Zoonotic malaria transmission and land use change in Southeast Asia: What is known about the vectors

Bram van de Straat, Boni Sebayang, Matthew J. Grigg, Kyran Staunton, Triwibowo Ambar Garjito, Indra Vythilingam, Tanya L. Russell, Thomas R. Burkot

Research output: Contribution to journalReview articlepeer-review

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Abstract

Zoonotic Plasmodium infections in humans in many Southeast Asian countries have been increasing, including in countries approaching elimination of human-only malaria transmission. Most simian malarias in humans are caused by Plasmodium knowlesi, but recent research shows that humans are at risk of many different simian Plasmodium species. In Southeast Asia, simian Plasmodium species are mainly transmitted by mosquitoes in the Anopheles leucosphyrus and Anopheles dirus complexes. Although there is some evidence of species outside the Leucosphyrus Group transmitting simian Plasmodium species, these await confirmation of transmission to humans. The vectors of monkey malarias are mostly found in forests and forest fringes, where they readily bite long-tailed and pig-tailed macaques (the natural reservoir hosts) and humans. How changing land-uses influence zoonotic malaria vectors is still poorly understood. Fragmentation of forests from logging, agriculture and other human activities is associated with increased zoonotic Plasmodium vector exposure. This is thought to occur through altered macaque and mosquito distributions and behaviours, and importantly, increased proximity of humans, macaques, and mosquito vectors. Underlying the increase in vector densities is the issue that the land-use change and human activities create more oviposition sites and, in correlation, increases availably of human blood hosts. The current understanding of zoonotic malaria vector species is largely based on a small number of studies in geographically restricted areas. What is known about the vectors is limited: the data is strongest for distribution and density with only weak evidence for a limited number of species in the Leucosphyrus Group for resting habits, insecticide resistance, blood feeding habits and larval habitats. More data are needed on vector diversity and bionomics in additional geographic areas to understand both the impacts on transmission of anthropogenic land-use change and how this significant disease in humans might be controlled.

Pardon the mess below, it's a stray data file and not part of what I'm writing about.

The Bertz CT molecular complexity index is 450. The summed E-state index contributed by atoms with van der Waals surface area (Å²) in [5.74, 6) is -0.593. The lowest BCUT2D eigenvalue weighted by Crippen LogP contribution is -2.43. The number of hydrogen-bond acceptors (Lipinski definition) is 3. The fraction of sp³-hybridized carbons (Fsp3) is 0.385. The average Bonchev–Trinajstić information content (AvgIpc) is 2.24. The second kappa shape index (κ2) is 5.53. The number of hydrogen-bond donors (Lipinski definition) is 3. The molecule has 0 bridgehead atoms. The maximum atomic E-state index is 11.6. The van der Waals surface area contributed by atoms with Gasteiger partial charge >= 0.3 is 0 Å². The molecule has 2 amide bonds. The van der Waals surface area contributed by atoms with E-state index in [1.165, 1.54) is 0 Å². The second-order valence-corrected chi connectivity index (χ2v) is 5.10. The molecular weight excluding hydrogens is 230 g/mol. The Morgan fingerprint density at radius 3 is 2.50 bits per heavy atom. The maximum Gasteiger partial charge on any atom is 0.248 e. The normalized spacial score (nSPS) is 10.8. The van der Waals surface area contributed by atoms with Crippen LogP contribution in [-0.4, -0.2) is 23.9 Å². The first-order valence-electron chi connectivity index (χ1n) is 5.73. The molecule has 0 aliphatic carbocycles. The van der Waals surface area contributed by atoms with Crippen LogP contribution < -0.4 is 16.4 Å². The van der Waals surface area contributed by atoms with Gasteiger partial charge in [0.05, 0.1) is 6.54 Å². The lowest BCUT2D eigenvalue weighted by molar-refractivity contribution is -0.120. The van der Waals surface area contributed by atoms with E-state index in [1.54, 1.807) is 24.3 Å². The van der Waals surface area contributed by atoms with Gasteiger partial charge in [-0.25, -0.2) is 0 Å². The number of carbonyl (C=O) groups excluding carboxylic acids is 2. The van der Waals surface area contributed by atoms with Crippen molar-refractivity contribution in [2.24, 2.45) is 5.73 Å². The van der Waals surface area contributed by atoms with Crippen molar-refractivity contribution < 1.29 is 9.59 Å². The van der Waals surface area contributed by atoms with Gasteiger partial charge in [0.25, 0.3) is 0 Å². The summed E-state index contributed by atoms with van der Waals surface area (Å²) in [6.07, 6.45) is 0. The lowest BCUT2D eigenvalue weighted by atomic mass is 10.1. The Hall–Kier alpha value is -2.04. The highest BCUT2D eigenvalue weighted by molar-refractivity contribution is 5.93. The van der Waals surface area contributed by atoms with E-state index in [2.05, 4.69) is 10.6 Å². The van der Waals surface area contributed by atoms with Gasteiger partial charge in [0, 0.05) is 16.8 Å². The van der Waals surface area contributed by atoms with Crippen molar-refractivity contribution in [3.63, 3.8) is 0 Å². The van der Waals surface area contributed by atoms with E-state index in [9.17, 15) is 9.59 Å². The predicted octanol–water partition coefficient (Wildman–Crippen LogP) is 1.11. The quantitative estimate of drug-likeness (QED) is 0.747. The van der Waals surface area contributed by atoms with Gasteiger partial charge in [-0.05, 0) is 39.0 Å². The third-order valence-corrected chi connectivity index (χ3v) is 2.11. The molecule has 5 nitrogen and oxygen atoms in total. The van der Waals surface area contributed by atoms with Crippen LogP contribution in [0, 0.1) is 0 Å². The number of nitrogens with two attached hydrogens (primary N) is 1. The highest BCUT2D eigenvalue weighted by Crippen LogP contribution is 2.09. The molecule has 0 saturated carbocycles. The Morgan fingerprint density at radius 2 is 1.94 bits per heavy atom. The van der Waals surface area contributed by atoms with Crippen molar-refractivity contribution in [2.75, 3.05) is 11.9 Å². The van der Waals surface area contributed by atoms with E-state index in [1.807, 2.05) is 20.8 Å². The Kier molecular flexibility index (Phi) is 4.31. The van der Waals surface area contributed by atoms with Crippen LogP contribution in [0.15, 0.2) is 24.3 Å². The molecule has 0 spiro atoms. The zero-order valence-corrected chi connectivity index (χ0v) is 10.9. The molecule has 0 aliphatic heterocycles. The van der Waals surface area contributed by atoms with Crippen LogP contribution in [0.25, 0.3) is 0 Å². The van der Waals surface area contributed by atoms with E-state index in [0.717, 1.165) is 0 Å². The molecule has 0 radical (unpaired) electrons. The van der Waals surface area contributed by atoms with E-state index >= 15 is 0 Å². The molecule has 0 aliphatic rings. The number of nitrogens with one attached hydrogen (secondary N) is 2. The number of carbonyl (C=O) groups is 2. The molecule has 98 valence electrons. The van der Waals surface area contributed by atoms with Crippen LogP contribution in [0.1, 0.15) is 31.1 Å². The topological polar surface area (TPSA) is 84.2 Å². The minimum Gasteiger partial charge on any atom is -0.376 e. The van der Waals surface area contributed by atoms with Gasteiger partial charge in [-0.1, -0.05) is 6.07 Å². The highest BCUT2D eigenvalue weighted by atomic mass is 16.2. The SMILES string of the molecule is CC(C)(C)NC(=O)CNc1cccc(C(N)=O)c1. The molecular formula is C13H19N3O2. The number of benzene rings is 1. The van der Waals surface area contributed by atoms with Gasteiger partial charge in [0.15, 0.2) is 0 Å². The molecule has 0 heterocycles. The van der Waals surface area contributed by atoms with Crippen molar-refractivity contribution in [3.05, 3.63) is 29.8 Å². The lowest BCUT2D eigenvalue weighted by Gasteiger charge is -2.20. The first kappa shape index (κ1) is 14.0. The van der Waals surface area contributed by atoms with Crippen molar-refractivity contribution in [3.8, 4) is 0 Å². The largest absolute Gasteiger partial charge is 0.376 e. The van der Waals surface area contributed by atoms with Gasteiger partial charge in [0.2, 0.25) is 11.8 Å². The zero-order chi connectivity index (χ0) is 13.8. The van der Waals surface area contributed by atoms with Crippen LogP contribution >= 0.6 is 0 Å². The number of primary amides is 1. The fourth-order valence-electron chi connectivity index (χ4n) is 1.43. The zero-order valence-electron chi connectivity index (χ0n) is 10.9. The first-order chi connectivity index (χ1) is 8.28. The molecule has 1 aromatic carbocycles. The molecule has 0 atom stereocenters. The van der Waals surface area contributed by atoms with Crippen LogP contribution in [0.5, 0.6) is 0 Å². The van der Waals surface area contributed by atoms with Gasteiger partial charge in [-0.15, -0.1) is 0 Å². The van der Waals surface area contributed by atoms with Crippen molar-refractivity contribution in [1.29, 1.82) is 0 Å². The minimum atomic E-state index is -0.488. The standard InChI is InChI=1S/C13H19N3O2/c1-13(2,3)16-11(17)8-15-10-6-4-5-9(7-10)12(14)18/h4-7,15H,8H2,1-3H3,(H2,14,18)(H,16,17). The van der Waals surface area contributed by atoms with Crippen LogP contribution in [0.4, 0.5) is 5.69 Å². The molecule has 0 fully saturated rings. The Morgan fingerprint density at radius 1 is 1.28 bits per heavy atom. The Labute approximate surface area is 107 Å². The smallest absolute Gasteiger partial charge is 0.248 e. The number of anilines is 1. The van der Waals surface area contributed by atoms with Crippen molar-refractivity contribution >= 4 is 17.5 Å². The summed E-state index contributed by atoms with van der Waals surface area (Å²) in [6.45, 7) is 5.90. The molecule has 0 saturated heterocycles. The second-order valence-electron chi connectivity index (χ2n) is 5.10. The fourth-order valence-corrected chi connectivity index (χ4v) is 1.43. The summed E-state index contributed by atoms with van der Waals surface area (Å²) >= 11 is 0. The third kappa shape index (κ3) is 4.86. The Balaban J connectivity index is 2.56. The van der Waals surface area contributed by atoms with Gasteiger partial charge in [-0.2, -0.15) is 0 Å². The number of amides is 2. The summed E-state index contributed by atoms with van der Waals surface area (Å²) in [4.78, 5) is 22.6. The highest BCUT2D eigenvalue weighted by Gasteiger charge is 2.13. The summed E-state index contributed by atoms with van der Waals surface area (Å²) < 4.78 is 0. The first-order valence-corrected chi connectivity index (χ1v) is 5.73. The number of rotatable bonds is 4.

Original languageEnglish
Article number109
Pages (from-to)1-13
Number of pages13
JournalMalaria Journal
Volume21
Issue number1
DOIs
Publication statusPublished - Dec 2022

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